As a fairly long-time devotee of Kindertrauma, I have tried to contribute my few submissions to the Kindertrauma “family” (which is much like the “Manson Family”) in the fields of “oddball” topics that have child-traumatizing elements, such as “Sesame Street” film segments or apocalyptic nuclear war themes. To continue that direction, I would like to address a field that, for people like me raised in evangelical Christian homes in the mid to late 1900s, caused potential traumas that are far greater than the scary movies and stories of monsters and ghosts – the threat of demons grabbing one and dragging them off to Hell, and the prophesied imminent End of the World.
As an older adult who still espouses Christian beliefs, and has even contributed to the field by writing on serious research topics in the field of prophecy in the Bible which still holds my respect, I have to clarify that my work has been of an intended non-exploitational nature (if that is possible) and targeted for a mature Christian adult audience. However, even in the pre-Internet and cable television days of the early 70s, it was very possible for a new generation of “Christian scare” literature and films, bolstered by a revival of Last Days apocalypticism and phenomena such as the Thief in the Night “last days” films (which everyone should watch on Youtube if not having been seen them in their churches previously), to randomly fall into the hands of easily-scared or otherwise fascinated children, such as yours truly.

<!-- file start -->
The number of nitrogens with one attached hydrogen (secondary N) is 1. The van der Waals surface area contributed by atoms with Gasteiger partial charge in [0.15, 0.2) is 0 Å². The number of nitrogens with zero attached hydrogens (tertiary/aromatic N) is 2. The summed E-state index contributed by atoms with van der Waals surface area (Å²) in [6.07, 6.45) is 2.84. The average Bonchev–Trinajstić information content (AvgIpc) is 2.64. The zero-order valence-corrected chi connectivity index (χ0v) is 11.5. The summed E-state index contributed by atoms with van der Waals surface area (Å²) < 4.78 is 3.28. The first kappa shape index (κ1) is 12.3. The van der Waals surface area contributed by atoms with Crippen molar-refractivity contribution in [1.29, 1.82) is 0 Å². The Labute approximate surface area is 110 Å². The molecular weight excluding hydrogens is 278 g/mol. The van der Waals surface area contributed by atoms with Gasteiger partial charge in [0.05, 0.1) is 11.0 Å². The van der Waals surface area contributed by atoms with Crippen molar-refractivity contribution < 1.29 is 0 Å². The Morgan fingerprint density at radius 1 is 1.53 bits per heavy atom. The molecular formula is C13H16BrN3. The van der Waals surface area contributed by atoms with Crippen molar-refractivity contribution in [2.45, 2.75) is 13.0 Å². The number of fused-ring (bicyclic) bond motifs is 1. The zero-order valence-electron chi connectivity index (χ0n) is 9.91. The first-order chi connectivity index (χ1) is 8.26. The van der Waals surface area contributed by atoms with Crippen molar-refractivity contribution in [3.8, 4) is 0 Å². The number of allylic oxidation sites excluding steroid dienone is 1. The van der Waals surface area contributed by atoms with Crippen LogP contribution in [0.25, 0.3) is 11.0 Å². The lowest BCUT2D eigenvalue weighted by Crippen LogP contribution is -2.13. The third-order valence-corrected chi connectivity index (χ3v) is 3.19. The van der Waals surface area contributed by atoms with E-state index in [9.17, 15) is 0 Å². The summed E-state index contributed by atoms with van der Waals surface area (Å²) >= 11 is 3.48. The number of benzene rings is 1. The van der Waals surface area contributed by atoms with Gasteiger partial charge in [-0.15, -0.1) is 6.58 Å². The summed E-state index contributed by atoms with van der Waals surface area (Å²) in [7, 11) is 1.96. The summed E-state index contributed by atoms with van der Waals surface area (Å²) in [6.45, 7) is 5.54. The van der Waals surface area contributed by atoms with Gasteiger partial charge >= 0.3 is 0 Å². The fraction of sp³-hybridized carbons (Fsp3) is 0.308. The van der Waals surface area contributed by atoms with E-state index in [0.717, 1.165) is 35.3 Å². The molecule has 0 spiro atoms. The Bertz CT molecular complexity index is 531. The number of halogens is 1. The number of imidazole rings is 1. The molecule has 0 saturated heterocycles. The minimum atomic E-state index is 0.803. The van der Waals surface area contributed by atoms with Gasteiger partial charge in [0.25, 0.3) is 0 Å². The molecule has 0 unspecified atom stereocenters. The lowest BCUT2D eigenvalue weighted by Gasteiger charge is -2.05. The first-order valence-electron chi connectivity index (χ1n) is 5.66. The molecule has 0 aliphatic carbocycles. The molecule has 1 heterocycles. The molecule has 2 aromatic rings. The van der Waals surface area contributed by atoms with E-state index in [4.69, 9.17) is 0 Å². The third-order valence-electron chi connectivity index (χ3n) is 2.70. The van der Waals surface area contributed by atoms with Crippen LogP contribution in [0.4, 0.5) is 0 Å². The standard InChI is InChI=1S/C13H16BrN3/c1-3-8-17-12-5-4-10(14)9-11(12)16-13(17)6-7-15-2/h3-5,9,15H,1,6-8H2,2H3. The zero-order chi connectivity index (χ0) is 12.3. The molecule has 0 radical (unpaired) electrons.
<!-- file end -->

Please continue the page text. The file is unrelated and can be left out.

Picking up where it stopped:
On my “watch” as an impressionable child of the early 70s, the “grand daddy” (and reigning champion) of all “Godsploitation”, “Christian scare” literature was the “Chick tracts” produced by the enigmatic and reclusive Jack Chick. His small rectangular tracts were ubiquitous in the 1970s public realm – Chick Publications reportedly claims to have sold 750 million tracts since 1960, and having been translated into over 100 languages – what other type of propaganda literature (good or bad) can make such a claim in terms of its impact on society and its worldview, even if communicated in the shadows, and its message preserved in unspoken form in the back recesses of the readers’ minds?
In 2003 Los Angeles Magazine did an extended expose on Chick and his impact (HERE). It notes that, “In the pocket-sized tracts, people are stabbed, burned alive, and eaten by snakes. There is cannibalism and human sacrifice. The apocalyptic works are equal parts hate literature and fire-and-brimstone sermonizing, with a tough-guy Christ – ‘Jesus is not a weak fairy’, he writes – as protagonist”. They note that “Chick is the world’s most published living author”, with his works “handed out on subways and campuses or left behind in diners and bus stations”, and his tracts having been displayed at the Smithsonian. The screenplay writer of the film Ghost World was noted as saying of Chick’s work, “I had never been so terrified by a comic book”. They note that his work, targeting the Satanic work of Catholics, gays and a long list of culprits (including those who use any Bible but the King James), was banned by many Christian bookstores, denounced by Christianity Today, and led Chick to quit the Christian Booksellers Association, thereby cementing his reputation as the king of “Christian outsider literature” (my term). His few favorable subjects include Israel and Tony Alamo, a Los Angeles-based cult leader.